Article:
Back in Africa, I am just now wrapping up a 2.5 week assignment in Uganda.
Heading north from Kampala, the capital, we passed through rolling green hills, fertile fields of grain, bananas, coconuts, and vegetables, and crossed the Nile at Karuma Falls (more like rapids than a bona fide waterfall) before reaching Lira. Uganda sits astride the equator in East Africa and I am working not quite astride the equator near Lira a sizable northern regional town of 100,000. My clients are grain and legume farmers, growing corn, millet, soy, sesame, peanuts, and more.
I am providing leadership skills training to the management team of a rural farmers’ cooperative. We have covered co-op organization, ways to run effective meetings, the key elements of a business plan, internal communication, and conflict resolution. I am also teaching the rank and file members of the co-op the finer points of business communication so that they will be better able to engage with their customers.
At the first training session, I asked the farmers how they communicated with the buyers of their crops. One farmer raised his hand and answered, “Prices are too low.” Not exactly a response to my question. So I asked again how they currently communicate with buyers. Another farmer had the reply, “Prices are too low.” Still not getting the essence of my question, I asked once more and received the same response: “Prices are too low.” So, on the fly I adjusted my business communication class to include negotiation skills – – in the hope that better negotiation ability will increase the likelihood of receiving a fair price for their crops. And also in the hope that this topic would shut them up about those damn prices.
As usual, I spent the first couple of days of my assignment – – before starting the training – – by meeting a sampling of leaders and farmers to conduct a needs assessment. Otherwise, how would I know what I should cover in my training classes? During this needs assessment stage I visited the members of a Village Savings and Loan Association (VSLA.) They were meeting in a farmer’s well swept dirt compound under a large shade tree.
The thirty members of this VSLA meet weekly to set aside money for the future. They each bring their passbook to be stamped with the number of shares they save each week. Each share costs 3000 Ugandan shillings (about $1.15.) They are permitted to purchase up to five shares weekly. Thus the maximum would be nearly $6 savings per week – – a princely sum for a poor farmer. Their savings are pooled and they may borrow from their communal kitty for any need: seeds, fertilizer, children’s school fees, bicycle, cow. In fact, they are required to take out a loan from their VSLA each year. And they must repay the loan, plus 10% interest, before the end of the year.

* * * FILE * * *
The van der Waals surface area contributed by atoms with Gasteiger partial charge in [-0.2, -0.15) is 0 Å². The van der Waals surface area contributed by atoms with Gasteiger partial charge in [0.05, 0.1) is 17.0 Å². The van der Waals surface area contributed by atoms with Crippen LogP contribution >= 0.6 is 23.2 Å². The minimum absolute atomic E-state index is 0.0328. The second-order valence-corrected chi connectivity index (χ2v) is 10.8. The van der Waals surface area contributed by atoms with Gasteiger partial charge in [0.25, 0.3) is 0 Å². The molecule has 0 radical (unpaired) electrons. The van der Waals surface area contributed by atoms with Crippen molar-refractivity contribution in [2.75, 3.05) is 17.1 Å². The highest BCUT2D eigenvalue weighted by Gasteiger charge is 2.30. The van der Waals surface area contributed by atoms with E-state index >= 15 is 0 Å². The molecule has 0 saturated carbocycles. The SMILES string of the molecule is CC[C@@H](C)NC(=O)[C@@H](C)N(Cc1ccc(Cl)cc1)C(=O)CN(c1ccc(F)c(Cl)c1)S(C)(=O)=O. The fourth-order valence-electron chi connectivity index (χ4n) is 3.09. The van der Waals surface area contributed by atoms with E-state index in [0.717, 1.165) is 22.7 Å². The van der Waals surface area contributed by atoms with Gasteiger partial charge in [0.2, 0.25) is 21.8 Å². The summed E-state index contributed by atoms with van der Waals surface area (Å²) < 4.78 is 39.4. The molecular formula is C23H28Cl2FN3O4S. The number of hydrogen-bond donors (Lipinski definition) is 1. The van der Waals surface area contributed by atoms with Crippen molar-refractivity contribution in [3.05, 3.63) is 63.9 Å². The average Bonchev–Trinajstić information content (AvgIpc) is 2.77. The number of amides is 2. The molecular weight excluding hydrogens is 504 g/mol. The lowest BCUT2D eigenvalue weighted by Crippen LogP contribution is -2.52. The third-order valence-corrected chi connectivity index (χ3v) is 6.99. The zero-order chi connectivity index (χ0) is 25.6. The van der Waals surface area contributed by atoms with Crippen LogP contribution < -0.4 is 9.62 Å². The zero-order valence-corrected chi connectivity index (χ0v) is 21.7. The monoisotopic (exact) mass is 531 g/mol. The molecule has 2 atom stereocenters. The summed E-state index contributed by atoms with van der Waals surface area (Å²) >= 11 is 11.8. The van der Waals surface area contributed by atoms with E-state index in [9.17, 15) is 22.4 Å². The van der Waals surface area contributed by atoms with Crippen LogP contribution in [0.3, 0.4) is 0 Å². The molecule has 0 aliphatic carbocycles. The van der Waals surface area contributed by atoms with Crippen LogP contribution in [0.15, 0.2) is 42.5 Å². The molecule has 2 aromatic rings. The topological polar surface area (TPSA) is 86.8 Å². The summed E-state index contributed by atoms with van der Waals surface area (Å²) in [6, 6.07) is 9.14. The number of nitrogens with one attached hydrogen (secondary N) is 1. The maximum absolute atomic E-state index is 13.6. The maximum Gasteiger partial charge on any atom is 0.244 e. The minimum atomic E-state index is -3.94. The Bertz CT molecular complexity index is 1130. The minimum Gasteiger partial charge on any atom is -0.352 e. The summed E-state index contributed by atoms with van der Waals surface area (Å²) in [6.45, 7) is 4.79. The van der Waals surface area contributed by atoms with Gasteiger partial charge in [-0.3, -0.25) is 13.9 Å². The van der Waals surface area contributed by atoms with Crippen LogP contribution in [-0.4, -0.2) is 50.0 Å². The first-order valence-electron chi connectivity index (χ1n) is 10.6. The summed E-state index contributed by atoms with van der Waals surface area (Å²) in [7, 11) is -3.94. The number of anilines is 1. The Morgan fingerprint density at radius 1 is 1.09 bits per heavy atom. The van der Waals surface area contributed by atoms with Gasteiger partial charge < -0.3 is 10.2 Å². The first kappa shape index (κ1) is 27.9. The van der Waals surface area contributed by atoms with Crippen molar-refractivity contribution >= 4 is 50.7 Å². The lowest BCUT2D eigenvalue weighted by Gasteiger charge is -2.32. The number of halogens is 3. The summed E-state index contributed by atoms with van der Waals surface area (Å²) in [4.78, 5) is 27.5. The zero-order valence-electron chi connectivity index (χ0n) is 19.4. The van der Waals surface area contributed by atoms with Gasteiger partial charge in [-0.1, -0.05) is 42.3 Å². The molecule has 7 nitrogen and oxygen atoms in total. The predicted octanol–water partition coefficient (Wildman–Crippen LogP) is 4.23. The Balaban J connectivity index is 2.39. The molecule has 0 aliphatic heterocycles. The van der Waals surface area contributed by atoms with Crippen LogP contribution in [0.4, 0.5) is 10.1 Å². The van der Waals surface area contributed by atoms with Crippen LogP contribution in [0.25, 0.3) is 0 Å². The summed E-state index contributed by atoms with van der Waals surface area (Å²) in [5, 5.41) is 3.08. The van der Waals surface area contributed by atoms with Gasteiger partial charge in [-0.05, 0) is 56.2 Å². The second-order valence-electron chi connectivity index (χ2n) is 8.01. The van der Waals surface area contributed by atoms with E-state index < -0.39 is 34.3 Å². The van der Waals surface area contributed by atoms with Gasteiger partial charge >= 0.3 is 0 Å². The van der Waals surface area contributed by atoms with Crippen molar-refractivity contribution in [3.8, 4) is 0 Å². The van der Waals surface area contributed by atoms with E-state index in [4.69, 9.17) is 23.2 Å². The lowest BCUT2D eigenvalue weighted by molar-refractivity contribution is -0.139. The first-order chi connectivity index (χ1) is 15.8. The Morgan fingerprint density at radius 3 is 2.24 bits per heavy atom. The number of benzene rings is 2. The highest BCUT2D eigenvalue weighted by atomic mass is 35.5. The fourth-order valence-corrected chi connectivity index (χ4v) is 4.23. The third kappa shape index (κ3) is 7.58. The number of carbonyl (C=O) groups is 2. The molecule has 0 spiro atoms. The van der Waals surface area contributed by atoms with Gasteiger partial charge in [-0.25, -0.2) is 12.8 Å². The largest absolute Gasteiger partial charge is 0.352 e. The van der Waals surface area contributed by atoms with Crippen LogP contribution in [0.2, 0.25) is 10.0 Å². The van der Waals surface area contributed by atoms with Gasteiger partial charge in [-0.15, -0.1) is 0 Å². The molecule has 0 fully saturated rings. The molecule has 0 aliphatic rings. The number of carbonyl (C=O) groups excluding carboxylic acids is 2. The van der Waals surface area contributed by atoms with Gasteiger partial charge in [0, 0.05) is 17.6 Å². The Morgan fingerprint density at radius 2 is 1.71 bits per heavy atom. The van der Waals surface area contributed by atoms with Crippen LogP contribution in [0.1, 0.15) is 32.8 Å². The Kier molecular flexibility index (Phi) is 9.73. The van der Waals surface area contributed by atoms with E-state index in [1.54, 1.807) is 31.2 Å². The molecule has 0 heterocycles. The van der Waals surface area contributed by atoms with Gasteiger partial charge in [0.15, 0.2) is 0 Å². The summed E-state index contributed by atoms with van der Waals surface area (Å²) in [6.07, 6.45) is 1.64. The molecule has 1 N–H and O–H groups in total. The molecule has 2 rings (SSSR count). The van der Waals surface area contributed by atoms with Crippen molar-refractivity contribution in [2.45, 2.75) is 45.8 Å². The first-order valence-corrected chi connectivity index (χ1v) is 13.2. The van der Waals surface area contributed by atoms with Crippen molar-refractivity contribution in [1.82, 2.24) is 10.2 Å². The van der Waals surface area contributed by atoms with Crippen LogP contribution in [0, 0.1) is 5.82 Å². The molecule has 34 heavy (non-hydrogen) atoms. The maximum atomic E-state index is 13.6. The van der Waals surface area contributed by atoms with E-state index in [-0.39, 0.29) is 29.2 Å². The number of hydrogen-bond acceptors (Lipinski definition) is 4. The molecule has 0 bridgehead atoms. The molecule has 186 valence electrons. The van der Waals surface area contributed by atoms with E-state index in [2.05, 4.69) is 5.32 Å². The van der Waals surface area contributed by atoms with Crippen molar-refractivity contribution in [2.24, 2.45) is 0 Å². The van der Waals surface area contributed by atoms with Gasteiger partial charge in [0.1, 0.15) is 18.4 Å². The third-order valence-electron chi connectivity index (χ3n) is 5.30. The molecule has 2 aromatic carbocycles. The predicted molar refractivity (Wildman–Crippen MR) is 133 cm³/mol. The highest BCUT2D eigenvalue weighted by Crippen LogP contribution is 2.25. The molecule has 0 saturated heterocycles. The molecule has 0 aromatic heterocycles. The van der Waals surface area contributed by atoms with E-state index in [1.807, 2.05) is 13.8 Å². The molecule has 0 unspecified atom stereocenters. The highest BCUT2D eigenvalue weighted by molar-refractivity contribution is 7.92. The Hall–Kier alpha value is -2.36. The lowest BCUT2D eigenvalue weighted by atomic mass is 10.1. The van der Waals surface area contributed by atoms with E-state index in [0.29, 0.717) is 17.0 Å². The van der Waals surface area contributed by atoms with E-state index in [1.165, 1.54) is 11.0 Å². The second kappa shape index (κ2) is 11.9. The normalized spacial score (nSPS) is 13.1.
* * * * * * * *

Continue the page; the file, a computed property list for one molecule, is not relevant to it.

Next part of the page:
There are no nearby banks in this rural area. And besides, the amounts saved would be below the minimum account requirement of most banks. So, the VSLA members secure their cash in a lock box that has three padlocks. Three different members each hold a key. Of course only one member will take the cash filled box home with him for safe storage…and then bring it back for the following week’s meeting. I would feel very vulnerable if the lock box were at my home, especially in December after a year’s worth of savings – – even with three padlocks.
At the end of the year the cumulative value of each member’s savings, plus the 10% interest earned from loan repayment, is returned to the members. But not quite 10%. The interest must be reduced by the amount of bad loans – – there are deadbeats in every group. If someone does not repay his loan, the VSLA will attempt to confiscate something of equivalent value from the deadbeat. Like his bicycle or his cow. Such is village justice in rural Uganda.
Following class one afternoon I learned that the farmers like to get together after a hard day of work in their fields to share the local equivalent of a cold beer. Late in the afternoon, while passing by a convivial group of 15 farmers, I was invited to join them seated in a circle around a large cast iron pot. In the pot was MARUA, a fermented millet alcoholic beverage. Six hollow reeds, three feet long, served as straws. They passed these six shared straws around the group so that all revelers could take sips of the hooch. One of the lengthy reeds came to me. (NB – the nearest Ebola case is still at least 2000 miles away.) Drawing a beverage up a three-foot long straw takes quite a pull. By the time it reached my mouth I was anticipating refreshment. It was lukewarm, slightly alcoholic, a little bit thick, and decidedly unpalatable – – easily ranking in the lower decile on my lifetime beverage list. But like the good soldier (that I once was) I swallowed it with a smile and passed the straw to the stranger next to me.